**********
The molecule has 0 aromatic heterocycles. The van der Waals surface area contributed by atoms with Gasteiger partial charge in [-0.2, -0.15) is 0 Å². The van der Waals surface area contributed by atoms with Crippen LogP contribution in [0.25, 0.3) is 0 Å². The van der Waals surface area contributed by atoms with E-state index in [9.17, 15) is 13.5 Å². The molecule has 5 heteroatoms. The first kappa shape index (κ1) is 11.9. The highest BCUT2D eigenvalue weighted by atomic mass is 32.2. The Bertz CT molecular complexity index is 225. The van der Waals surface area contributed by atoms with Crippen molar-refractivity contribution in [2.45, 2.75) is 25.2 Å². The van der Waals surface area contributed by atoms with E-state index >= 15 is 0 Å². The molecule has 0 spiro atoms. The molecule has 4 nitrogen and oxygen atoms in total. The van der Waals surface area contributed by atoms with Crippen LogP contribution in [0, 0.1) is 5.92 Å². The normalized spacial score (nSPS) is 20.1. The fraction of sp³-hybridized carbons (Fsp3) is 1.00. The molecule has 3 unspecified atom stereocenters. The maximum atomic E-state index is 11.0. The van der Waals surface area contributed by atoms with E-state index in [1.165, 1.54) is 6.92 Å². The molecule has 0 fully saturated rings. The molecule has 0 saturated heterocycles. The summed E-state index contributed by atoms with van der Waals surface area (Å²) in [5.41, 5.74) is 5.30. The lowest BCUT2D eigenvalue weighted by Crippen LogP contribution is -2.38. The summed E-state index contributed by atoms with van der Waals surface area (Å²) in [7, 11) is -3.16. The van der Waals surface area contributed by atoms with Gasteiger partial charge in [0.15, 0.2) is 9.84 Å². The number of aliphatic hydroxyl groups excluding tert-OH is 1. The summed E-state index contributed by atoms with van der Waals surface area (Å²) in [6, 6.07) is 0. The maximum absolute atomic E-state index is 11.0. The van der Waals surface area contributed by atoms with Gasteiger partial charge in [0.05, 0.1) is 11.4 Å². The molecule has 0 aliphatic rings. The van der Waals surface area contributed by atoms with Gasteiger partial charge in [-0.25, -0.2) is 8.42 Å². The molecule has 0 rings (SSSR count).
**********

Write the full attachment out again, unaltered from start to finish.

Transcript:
The molecule has 0 aromatic heterocycles. The van der Waals surface area contributed by atoms with Gasteiger partial charge in [-0.2, -0.15) is 0 Å². The van der Waals surface area contributed by atoms with Crippen LogP contribution in [0.25, 0.3) is 0 Å². The van der Waals surface area contributed by atoms with E-state index in [9.17, 15) is 13.5 Å². The molecule has 5 heteroatoms. The first kappa shape index (κ1) is 11.9. The highest BCUT2D eigenvalue weighted by atomic mass is 32.2. The Bertz CT molecular complexity index is 225. The van der Waals surface area contributed by atoms with Crippen molar-refractivity contribution in [2.45, 2.75) is 25.2 Å². The van der Waals surface area contributed by atoms with E-state index >= 15 is 0 Å². The molecule has 0 spiro atoms. The molecule has 4 nitrogen and oxygen atoms in total. The van der Waals surface area contributed by atoms with Crippen LogP contribution in [0, 0.1) is 5.92 Å². The normalized spacial score (nSPS) is 20.1. The fraction of sp³-hybridized carbons (Fsp3) is 1.00. The molecule has 3 unspecified atom stereocenters. The maximum atomic E-state index is 11.0. The van der Waals surface area contributed by atoms with E-state index in [1.165, 1.54) is 6.92 Å². The molecule has 0 fully saturated rings. The molecule has 0 saturated heterocycles. The summed E-state index contributed by atoms with van der Waals surface area (Å²) in [5.41, 5.74) is 5.30. The lowest BCUT2D eigenvalue weighted by Crippen LogP contribution is -2.38. The summed E-state index contributed by atoms with van der Waals surface area (Å²) in [7, 11) is -3.16. The van der Waals surface area contributed by atoms with Gasteiger partial charge in [0.15, 0.2) is 9.84 Å². The number of aliphatic hydroxyl groups excluding tert-OH is 1. The summed E-state index contributed by atoms with van der Waals surface area (Å²) in [6, 6.07) is 0. The maximum absolute atomic E-state index is 11.0. The van der Waals surface area contributed by atoms with Gasteiger partial charge in [0.05, 0.1) is 11.4 Å². The molecule has 0 aliphatic rings. The van der Waals surface area contributed by atoms with Gasteiger partial charge in [-0.25, -0.2) is 8.42 Å². The molecule has 0 rings (SSSR count).